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Antibody Prophylaxis Against Dengue Virus 2 Infection in Non-Human Primates

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  • 1 Viral and Rickettsial Diseases Department, Naval Medical Research Center, Silver Spring, Maryland.
  • | 2 Division of Viral Diseases, Walter Reed Army Institute of Research, Silver Spring, Maryland.
  • | 3 Department of Cancer Immunology and Virology, Dana-Farber Cancer Institute, Harvard Medical School, Boston, Massachusetts.
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Passive immunization with anti-dengue virus (DENV) immune serum globulin (ISG) or monoclonal antibodies (Mabs) may serve to supplement or replace vaccination for short-term dengue immune prophylaxis. In the present study, we sought to establish proof-of-concept by evaluating several DENV-neutralizing antibodies for their ability to protect rhesus macaques against viremia following live virus challenge, including human anti-dengue ISG, and a human Mab (Mab11/wt) and its genetically engineered variant (Mab11/mutFc) that is unable to bind to cells with Fc gamma receptors (FcγR) and potentiate antibody-dependent enhancement (ADE). In the first experiment, groups of animals received ISG or Mab11/wt at low doses (3–10 mg/kg) or a saline control followed by challenge with DENV-2 at day 10 or 30. After passive immunization, only low-titered circulating virus-neutralizing antibody titers were measured in both groups, which were undetectable by day 30. After challenge at day 10, a reduction in viremia duration compared with the control was seen only in the ISG group (75%). However, after a day 30 challenge, no reduction in viremia was observed in both immunized groups. In a second experiment to test the effect of higher antibody doses on short-term protection, groups received either ISG, Mab11/wt, Mab11/mutFc (each at 25 mg/kg) or saline followed by challenge with DENV-2 on day 10. Increased virus-neutralizing antibody titers were detected in all groups at day 5 postinjection, with geometric mean titers (GMTs) of 464 (ISG), 313 (Mab11/wt), and 309 (Mab11/mutFc). After challenge, there was complete protection against viremia in the group that received ISG, and a reduction in viremia duration of 89% and 83% in groups that received Mab11/wt and Mab11/mutFc, respectively. An in vitro ADE assay in Fcγ receptor-bearing K562 cells with sera collected immediately before challenge showed increased DENV-2 infection levels in the presence of both ISG and Mab11/wt, which peaked at a serum dilution of 1:90, but not in Mab11/mutFc containing sera. The results suggest that antibody prophylaxis for dengue might be beneficial in eliminating or reducing viral loads thereby minimizing disease progression. Our results also suggest that blocking FcγR interactions through Mab11 Fc engineering may further prevent ADE.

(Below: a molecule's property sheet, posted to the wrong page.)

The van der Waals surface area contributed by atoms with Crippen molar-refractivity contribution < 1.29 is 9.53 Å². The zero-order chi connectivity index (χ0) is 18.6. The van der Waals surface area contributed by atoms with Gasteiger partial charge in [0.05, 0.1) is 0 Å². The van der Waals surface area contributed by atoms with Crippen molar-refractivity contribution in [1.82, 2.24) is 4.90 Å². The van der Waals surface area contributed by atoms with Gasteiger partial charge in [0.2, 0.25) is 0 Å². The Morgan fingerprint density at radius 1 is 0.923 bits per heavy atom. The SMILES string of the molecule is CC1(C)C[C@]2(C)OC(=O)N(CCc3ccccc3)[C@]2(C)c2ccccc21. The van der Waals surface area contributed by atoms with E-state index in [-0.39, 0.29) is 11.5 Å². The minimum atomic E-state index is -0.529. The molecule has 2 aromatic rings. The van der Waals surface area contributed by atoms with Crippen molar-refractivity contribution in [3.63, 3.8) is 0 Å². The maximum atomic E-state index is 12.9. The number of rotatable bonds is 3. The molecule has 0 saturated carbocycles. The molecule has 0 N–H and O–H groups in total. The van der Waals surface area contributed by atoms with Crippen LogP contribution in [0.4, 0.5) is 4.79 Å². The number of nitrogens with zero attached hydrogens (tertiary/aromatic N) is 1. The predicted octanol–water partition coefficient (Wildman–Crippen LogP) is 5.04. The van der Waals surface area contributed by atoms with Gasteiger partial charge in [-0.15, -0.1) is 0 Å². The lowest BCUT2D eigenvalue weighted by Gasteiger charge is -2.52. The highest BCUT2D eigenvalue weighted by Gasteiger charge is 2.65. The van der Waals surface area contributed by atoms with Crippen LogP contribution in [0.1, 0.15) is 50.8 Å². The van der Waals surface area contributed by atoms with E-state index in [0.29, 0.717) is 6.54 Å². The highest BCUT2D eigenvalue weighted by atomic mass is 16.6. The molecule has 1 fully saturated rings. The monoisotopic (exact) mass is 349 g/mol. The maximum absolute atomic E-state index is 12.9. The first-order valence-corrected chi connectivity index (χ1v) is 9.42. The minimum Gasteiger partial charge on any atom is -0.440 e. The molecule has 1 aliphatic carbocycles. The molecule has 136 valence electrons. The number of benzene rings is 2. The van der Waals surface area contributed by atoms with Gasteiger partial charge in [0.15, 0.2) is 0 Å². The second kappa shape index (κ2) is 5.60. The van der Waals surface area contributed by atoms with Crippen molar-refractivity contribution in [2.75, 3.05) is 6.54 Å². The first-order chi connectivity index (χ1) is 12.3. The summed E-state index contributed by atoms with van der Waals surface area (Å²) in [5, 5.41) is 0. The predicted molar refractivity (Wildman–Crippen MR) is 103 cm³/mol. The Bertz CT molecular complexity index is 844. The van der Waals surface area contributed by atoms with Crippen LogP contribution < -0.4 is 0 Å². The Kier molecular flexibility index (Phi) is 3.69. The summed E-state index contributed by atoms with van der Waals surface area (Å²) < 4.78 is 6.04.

Author Notes

* Address correspondence to Monika Simmons, Viral and Rickettsial Diseases Department, Naval Medical Research Center, 503 Robert Grant Avenue, Silver Spring, MD 20910-7500. E-mail: monika.simmons.civ@mail.mil

Conflict of interest: Wayne A. Marasco is an inventor on a provisional patent entitled, “Flavivirus neutralizing antibodies and methods of use thereof” that is owned by the Dana-Farber Cancer Institute and covers the monoclonal antibody used in these studies. Monika Simmons, Robert Putnak, and Timothy Burgess are employees of the U.S. Government.

Financial support: This work was funded by a grant from the Military Infectious Disease Research Program (MIDRP), U.S. Army Medical Research and Materiel Command, Fort Detrick, MD, work unit number A0311.

Copyright statement: This work was prepared as part of our official duties. Title 17 U.S.C. article 105 provides that “Copyright protection under this title is not available for any work of the United States Government.” Title 17 U.S.C. article 101 defines a U.S. Government work as a work prepared by a military service member or employee of the U.S. Government as part of that person's official duties.

Authors' addresses: Monika Simmons and Peifang Sun, Naval Medical Research Center (NMRC), Silver Spring, MD, E-mails: monika.simmons.civ@mail.mil and peifang.sun2.ctr@mail.mil. Robert Putnak, Walter Reed Army Institute of Research (WRAIR), Silver Spring, MD, E-mail: j.r.putnak.ctr@mail.mil. Timothy Burgess, Infectious Diseases Service, Walter Reed National Military Medical Center (WRNMMC), Bethesda, MD, E-mail: timothy.burgess@usuhs.edu. Wayne A. Marasco, Dana Farber Cancer Institute, Harvard Medical School, Boston, MA, E-mail: wayne_Marasco@dfci.harvard.edu.

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